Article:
The hard labor and empathy theme develop from Baker’s own background, whose family a few generations back was in service. She would never have attended the ball but be “stuck at home with the sewing”. Educated at Oxford and Queen’s Belfast, Baker captures both upstairs and downstairs. The fun of words like “gallinies” and “lubber fiend” is unmatched in any Austen spin-off, and Longbourn has been translated into eight languages, with six figure film rights. Hearing this, Baker,“went off and planted a hedge just to keep herself grounded”. To misquote Mr.Knightley “Nicely done Jo, Nicely done”.
Pauline Beard, Professor Emerita of English at Pacific University Oregon, is currently working on a book of her experiences teaching Jane Austen.
A very fun article and photo about how the recent Jane Austen Festival in Bath has broken the world record for the largest gathering of people dressed in Regency costume.
Follow the link to read how many people it took to break the world record -- and who had held the previous world record! :)
A member of our region has given us permission to share her poem. Thank you, Elizabeth!
Ode to Jane Austen
Teacups with fine handles, round saucers, mix matched
stacked by the Earl Grey and square cubes of white crystal sugar,
tinkling as they touch.
At ivory tablecloth covered tables, ladies in dresses delicately
wipe biscuit crumbs from lips, napkins on laps, set gently.
Copies of Persuasion and Sense & Sensibility
our companions, pages worn at the edges.
Travelers, we are by your words written
on quiet mornings, fog hugging dew adorned fields
of grass and possibility, the fire crackling behind
you as you gaze towards day, towards the sun
slowly grazing the tops of the sleeping trees.
Listen to the whispers in your mind,
write, write, write,
give heroines their voices, your quill poised
in your hand, inked letters drying into permanence.
~ Elizabeth Moscoso, 25 May 2014
Pauline Beard will be hosting our Reading Group meeting on Sunday, September 14, at 1:00 pm. Debbie Eley and Margaret Christmann will lead us in a discussion of Mansfield Park: Secrets and Lies. Please RSVP to Pauline as soon as possible, and let her know if you will be bringing something for the table (see our Contacts page).
Also, we will be selecting discussion topics this month instead of in November. Please bring your ideas!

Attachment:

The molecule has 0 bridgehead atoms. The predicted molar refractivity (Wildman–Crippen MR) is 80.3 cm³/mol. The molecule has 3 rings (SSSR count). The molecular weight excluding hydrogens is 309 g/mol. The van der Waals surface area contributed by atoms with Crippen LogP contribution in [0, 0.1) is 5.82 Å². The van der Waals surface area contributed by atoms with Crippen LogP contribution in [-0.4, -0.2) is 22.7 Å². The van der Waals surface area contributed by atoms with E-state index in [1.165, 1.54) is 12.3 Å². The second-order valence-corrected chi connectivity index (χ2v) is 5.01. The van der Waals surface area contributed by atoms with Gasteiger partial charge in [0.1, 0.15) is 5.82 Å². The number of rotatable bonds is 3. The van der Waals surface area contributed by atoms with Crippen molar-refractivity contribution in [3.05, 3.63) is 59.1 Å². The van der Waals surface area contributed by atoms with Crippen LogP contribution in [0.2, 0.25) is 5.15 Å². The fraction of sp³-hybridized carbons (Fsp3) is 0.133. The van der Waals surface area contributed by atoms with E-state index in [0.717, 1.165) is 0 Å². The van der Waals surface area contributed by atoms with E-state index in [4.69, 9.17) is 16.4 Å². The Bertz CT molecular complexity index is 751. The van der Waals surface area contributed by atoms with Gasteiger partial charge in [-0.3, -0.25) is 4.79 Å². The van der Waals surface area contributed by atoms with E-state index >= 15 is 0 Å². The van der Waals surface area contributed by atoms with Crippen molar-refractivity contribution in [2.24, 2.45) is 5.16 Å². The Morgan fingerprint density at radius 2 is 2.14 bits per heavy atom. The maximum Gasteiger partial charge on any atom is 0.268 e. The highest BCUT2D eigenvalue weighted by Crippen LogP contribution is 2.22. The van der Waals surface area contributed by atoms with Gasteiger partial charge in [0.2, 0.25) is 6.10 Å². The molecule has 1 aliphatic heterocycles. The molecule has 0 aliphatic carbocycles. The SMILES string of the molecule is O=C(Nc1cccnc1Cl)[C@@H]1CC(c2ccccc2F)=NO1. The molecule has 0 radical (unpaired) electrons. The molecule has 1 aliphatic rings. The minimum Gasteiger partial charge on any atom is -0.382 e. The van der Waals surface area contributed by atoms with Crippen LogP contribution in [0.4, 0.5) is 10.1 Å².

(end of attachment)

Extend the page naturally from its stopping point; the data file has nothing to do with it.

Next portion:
Don't forget that carpool rides are available, as detailed on our Carpooling page. Just let us know if you need a ride to the Reading Group.
~ Kim Higgins
Regional Coordinator of the Jane Austen Society of North America, Oregon/ SW Washington Region
You might have already heard the news, but just in case, here's a quick update to let you know that we're now on Facebook! Click the image below or go straight to our Facebook page at https://www.facebook.com/JASNAOregonandSWWashington. We also have a new Facebook icon on the top of this home page's righthand column, which will also take you straight to our region's Facebook page.
So how can you keep up with the updates on our region's Facebook page? If you have a Facebook account of your own, then just click the "Like" button at the top of the JASNA Oregon and SW Washington Facebook page (you can see it in the image above). You can also click the drop-down arrow beside the "Like" button and choose the "Get Notifications" option. This way, you will automatically get our region's updates in your personal Facebook news feed.
Also, all the updates on the home page of the region's website will automatically be posted to our Facebook page, so you can save time getting all your Jane Austen news and updates! :)
Our Regional Coordinator, Kim Higgins, is asking for our vote! One more day to vote (ending on July 31) on whether to have one or two events next year. Only members are able to vote, via email to
A new title of close readings of Jane Austen's novels was published last month, The Hidden Jane Austen by John Wiltshire. It promises to be an interesting read, if any of our members are interested in delving into deeper psychological explorations of Austen's characters.
Through a series of compelling close readings of key passages in each novel, Wiltshire underscores Austen's unique ability to penetrate the hidden inner motives and impulses of her characters, and reveals some of the secrets of her narrative art.
There are also some special reader features on the Cambridge University Press website, including a book trailer and a free preview of the introduction and first chapter!
Dear Janeites, I just received this announcement and thought that most of you would be interested. We will be receiving copies of the novel to raffle off at an upcoming Reading Group meeting!
~ Kim Higgins, Regional Coordinator of the JASNA Oregon/ SW Washington Region
DEATH COMES TO PEMBERLEY -- Sundays, October 26-November 2, 2014, 9:00 pm ET on MASTERPIECE/PBS
Matthew Rhys (The Americans, Brothers and Sisters), and Anna Maxwell Martin (Bleak House, The Bletchley Circle), star in an adaptation of P.D. James’ witty and inventive continuation of Jane Austen’s Pride and Prejudice. As preparations are being made for a ball at Elizabeth and Darcy's Pemberley home, the discovery of a corpse brings an abrupt and shocking halt to the proceedings — and a threat to all that the Darcys hold dear.
Today's exclusive to Entertainment Weekly includes a trailer: http://insidetv.ew.com/2014/07/03/matthew-rhys-death-comes-to-pemberley-first-look/?hootPostID=68e5c5688e344552709b66690ef04d42